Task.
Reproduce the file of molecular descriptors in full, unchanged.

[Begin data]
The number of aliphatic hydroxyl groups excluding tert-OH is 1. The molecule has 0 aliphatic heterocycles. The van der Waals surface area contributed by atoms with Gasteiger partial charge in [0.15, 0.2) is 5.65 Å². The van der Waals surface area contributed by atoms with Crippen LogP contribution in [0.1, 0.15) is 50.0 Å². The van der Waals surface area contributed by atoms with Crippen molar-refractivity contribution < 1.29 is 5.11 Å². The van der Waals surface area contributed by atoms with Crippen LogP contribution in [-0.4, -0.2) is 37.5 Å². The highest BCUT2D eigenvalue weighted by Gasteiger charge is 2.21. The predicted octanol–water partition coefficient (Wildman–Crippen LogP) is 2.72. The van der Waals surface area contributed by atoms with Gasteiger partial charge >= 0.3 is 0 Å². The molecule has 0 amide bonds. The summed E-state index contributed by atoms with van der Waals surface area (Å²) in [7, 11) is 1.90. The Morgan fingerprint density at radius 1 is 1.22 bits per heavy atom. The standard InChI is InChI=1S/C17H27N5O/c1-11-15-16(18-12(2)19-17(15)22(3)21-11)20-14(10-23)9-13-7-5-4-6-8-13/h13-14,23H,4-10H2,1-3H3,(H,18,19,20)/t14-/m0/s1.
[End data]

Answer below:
The number of aliphatic hydroxyl groups excluding tert-OH is 1. The molecule has 0 aliphatic heterocycles. The van der Waals surface area contributed by atoms with Gasteiger partial charge in [0.15, 0.2) is 5.65 Å². The van der Waals surface area contributed by atoms with Crippen LogP contribution in [0.1, 0.15) is 50.0 Å². The van der Waals surface area contributed by atoms with Crippen molar-refractivity contribution < 1.29 is 5.11 Å². The van der Waals surface area contributed by atoms with Crippen LogP contribution in [-0.4, -0.2) is 37.5 Å². The highest BCUT2D eigenvalue weighted by Gasteiger charge is 2.21. The predicted octanol–water partition coefficient (Wildman–Crippen LogP) is 2.72. The van der Waals surface area contributed by atoms with Gasteiger partial charge >= 0.3 is 0 Å². The molecule has 0 amide bonds. The summed E-state index contributed by atoms with van der Waals surface area (Å²) in [7, 11) is 1.90. The Morgan fingerprint density at radius 1 is 1.22 bits per heavy atom. The standard InChI is InChI=1S/C17H27N5O/c1-11-15-16(18-12(2)19-17(15)22(3)21-11)20-14(10-23)9-13-7-5-4-6-8-13/h13-14,23H,4-10H2,1-3H3,(H,18,19,20)/t14-/m0/s1.